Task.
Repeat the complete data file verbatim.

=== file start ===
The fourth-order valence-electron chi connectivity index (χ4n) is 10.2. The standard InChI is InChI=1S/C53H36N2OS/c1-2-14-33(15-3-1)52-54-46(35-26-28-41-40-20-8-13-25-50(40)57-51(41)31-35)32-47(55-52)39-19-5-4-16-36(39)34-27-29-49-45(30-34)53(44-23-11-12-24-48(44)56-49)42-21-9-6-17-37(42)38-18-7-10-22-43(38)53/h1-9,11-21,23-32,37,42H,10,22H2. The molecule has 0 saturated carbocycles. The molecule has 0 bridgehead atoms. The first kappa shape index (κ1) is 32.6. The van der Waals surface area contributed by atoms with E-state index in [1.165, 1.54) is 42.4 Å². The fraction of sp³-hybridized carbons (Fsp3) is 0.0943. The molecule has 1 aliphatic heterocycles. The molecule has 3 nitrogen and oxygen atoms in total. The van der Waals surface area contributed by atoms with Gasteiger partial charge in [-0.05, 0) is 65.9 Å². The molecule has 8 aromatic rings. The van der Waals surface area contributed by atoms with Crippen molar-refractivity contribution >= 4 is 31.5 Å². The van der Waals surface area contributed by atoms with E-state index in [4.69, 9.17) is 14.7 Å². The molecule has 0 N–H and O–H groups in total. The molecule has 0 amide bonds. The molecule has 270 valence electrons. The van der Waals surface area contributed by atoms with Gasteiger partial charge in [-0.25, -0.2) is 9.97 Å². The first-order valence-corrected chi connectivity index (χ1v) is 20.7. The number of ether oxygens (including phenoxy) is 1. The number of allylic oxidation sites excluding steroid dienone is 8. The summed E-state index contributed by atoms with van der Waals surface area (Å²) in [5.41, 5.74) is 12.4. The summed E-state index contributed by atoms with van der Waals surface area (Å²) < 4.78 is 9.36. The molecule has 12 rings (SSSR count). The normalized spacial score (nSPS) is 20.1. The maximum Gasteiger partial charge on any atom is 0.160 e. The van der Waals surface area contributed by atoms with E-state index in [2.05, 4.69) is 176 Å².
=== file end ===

The fourth-order valence-electron chi connectivity index (χ4n) is 10.2. The standard InChI is InChI=1S/C53H36N2OS/c1-2-14-33(15-3-1)52-54-46(35-26-28-41-40-20-8-13-25-50(40)57-51(41)31-35)32-47(55-52)39-19-5-4-16-36(39)34-27-29-49-45(30-34)53(44-23-11-12-24-48(44)56-49)42-21-9-6-17-37(42)38-18-7-10-22-43(38)53/h1-9,11-21,23-32,37,42H,10,22H2. The molecule has 0 saturated carbocycles. The molecule has 0 bridgehead atoms. The first kappa shape index (κ1) is 32.6. The van der Waals surface area contributed by atoms with E-state index in [1.165, 1.54) is 42.4 Å². The fraction of sp³-hybridized carbons (Fsp3) is 0.0943. The molecule has 1 aliphatic heterocycles. The molecule has 3 nitrogen and oxygen atoms in total. The van der Waals surface area contributed by atoms with Gasteiger partial charge in [-0.05, 0) is 65.9 Å². The molecule has 8 aromatic rings. The van der Waals surface area contributed by atoms with Crippen molar-refractivity contribution >= 4 is 31.5 Å². The van der Waals surface area contributed by atoms with E-state index in [4.69, 9.17) is 14.7 Å². The molecule has 0 N–H and O–H groups in total. The molecule has 0 amide bonds. The molecule has 270 valence electrons. The van der Waals surface area contributed by atoms with Gasteiger partial charge in [-0.25, -0.2) is 9.97 Å². The first-order valence-corrected chi connectivity index (χ1v) is 20.7. The number of ether oxygens (including phenoxy) is 1. The number of allylic oxidation sites excluding steroid dienone is 8. The summed E-state index contributed by atoms with van der Waals surface area (Å²) in [5.41, 5.74) is 12.4. The summed E-state index contributed by atoms with van der Waals surface area (Å²) < 4.78 is 9.36. The molecule has 12 rings (SSSR count). The normalized spacial score (nSPS) is 20.1. The maximum Gasteiger partial charge on any atom is 0.160 e. The van der Waals surface area contributed by atoms with E-state index in [2.05, 4.69) is 176 Å².